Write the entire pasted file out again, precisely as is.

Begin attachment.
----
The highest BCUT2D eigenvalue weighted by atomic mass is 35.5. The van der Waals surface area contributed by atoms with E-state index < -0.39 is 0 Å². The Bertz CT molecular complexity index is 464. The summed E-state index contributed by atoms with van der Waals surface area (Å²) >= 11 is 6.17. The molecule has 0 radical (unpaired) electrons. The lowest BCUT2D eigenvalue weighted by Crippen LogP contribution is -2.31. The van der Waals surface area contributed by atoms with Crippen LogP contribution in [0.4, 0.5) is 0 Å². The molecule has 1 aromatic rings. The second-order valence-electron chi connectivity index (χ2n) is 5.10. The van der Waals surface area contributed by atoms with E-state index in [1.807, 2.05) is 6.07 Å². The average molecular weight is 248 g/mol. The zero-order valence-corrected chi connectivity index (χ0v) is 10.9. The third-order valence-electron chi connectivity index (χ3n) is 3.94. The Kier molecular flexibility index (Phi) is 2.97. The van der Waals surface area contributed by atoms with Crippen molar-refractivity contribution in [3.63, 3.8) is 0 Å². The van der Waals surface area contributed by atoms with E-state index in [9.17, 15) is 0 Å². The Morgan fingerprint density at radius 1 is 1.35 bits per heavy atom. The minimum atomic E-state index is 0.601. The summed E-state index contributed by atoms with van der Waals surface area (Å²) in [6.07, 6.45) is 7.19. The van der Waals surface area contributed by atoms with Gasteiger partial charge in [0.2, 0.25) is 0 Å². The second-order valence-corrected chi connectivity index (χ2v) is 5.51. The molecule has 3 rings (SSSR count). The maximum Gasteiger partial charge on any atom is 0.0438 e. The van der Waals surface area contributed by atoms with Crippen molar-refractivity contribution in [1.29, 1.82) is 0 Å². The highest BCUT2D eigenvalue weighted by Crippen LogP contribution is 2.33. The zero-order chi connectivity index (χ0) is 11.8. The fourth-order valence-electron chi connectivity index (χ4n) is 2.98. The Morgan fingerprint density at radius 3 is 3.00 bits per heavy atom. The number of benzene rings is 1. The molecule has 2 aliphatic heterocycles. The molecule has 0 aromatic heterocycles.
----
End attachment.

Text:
The highest BCUT2D eigenvalue weighted by atomic mass is 35.5. The van der Waals surface area contributed by atoms with E-state index < -0.39 is 0 Å². The Bertz CT molecular complexity index is 464. The summed E-state index contributed by atoms with van der Waals surface area (Å²) >= 11 is 6.17. The molecule has 0 radical (unpaired) electrons. The lowest BCUT2D eigenvalue weighted by Crippen LogP contribution is -2.31. The van der Waals surface area contributed by atoms with Crippen LogP contribution in [0.4, 0.5) is 0 Å². The molecule has 1 aromatic rings. The second-order valence-electron chi connectivity index (χ2n) is 5.10. The van der Waals surface area contributed by atoms with E-state index in [1.807, 2.05) is 6.07 Å². The average molecular weight is 248 g/mol. The zero-order valence-corrected chi connectivity index (χ0v) is 10.9. The third-order valence-electron chi connectivity index (χ3n) is 3.94. The Kier molecular flexibility index (Phi) is 2.97. The van der Waals surface area contributed by atoms with Crippen molar-refractivity contribution in [3.63, 3.8) is 0 Å². The van der Waals surface area contributed by atoms with E-state index in [9.17, 15) is 0 Å². The Morgan fingerprint density at radius 1 is 1.35 bits per heavy atom. The minimum atomic E-state index is 0.601. The summed E-state index contributed by atoms with van der Waals surface area (Å²) in [6.07, 6.45) is 7.19. The van der Waals surface area contributed by atoms with Gasteiger partial charge in [0.2, 0.25) is 0 Å². The second-order valence-corrected chi connectivity index (χ2v) is 5.51. The molecule has 3 rings (SSSR count). The maximum Gasteiger partial charge on any atom is 0.0438 e. The van der Waals surface area contributed by atoms with Crippen molar-refractivity contribution in [1.29, 1.82) is 0 Å². The highest BCUT2D eigenvalue weighted by Crippen LogP contribution is 2.33. The zero-order chi connectivity index (χ0) is 11.8. The fourth-order valence-electron chi connectivity index (χ4n) is 2.98. The Morgan fingerprint density at radius 3 is 3.00 bits per heavy atom. The number of benzene rings is 1. The molecule has 2 aliphatic heterocycles. The molecule has 0 aromatic heterocycles.